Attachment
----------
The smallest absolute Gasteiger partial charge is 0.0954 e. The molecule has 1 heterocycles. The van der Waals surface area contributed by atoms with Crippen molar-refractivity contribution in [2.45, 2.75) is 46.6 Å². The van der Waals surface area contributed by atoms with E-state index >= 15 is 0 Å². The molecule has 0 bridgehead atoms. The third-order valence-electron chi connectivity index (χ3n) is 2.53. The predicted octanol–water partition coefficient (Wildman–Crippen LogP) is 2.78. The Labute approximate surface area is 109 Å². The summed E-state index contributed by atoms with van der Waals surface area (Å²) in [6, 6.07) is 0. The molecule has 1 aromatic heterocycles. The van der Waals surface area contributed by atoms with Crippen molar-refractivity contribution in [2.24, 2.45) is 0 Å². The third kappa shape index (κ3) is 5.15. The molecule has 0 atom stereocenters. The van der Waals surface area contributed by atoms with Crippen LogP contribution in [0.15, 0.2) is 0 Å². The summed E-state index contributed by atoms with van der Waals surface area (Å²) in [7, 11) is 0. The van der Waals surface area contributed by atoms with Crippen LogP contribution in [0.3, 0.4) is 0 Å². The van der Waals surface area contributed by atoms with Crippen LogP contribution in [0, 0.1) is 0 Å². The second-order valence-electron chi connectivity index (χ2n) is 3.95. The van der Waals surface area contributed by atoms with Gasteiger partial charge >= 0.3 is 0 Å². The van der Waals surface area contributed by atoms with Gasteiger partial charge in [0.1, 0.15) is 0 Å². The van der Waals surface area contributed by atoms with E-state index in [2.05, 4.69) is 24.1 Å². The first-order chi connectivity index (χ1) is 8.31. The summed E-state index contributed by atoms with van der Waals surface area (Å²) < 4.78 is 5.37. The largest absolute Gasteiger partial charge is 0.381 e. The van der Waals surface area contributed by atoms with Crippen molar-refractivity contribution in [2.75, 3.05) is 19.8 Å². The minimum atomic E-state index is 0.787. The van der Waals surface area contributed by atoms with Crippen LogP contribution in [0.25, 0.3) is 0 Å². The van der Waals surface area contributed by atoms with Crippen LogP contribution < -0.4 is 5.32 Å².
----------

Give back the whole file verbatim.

The smallest absolute Gasteiger partial charge is 0.0954 e. The molecule has 1 heterocycles. The van der Waals surface area contributed by atoms with Crippen molar-refractivity contribution in [2.45, 2.75) is 46.6 Å². The van der Waals surface area contributed by atoms with E-state index >= 15 is 0 Å². The molecule has 0 bridgehead atoms. The third-order valence-electron chi connectivity index (χ3n) is 2.53. The predicted octanol–water partition coefficient (Wildman–Crippen LogP) is 2.78. The Labute approximate surface area is 109 Å². The summed E-state index contributed by atoms with van der Waals surface area (Å²) in [6, 6.07) is 0. The molecule has 1 aromatic heterocycles. The van der Waals surface area contributed by atoms with Crippen molar-refractivity contribution in [2.24, 2.45) is 0 Å². The third kappa shape index (κ3) is 5.15. The molecule has 0 atom stereocenters. The van der Waals surface area contributed by atoms with Crippen LogP contribution in [0.15, 0.2) is 0 Å². The summed E-state index contributed by atoms with van der Waals surface area (Å²) in [7, 11) is 0. The van der Waals surface area contributed by atoms with Crippen LogP contribution in [0.3, 0.4) is 0 Å². The van der Waals surface area contributed by atoms with Crippen LogP contribution in [0, 0.1) is 0 Å². The second-order valence-electron chi connectivity index (χ2n) is 3.95. The van der Waals surface area contributed by atoms with Gasteiger partial charge >= 0.3 is 0 Å². The van der Waals surface area contributed by atoms with Gasteiger partial charge in [0.1, 0.15) is 0 Å². The van der Waals surface area contributed by atoms with E-state index in [2.05, 4.69) is 24.1 Å². The first-order chi connectivity index (χ1) is 8.31. The summed E-state index contributed by atoms with van der Waals surface area (Å²) < 4.78 is 5.37. The largest absolute Gasteiger partial charge is 0.381 e. The van der Waals surface area contributed by atoms with Crippen molar-refractivity contribution in [2.75, 3.05) is 19.8 Å². The minimum atomic E-state index is 0.787. The van der Waals surface area contributed by atoms with Crippen LogP contribution in [0.25, 0.3) is 0 Å². The van der Waals surface area contributed by atoms with Crippen LogP contribution < -0.4 is 5.32 Å².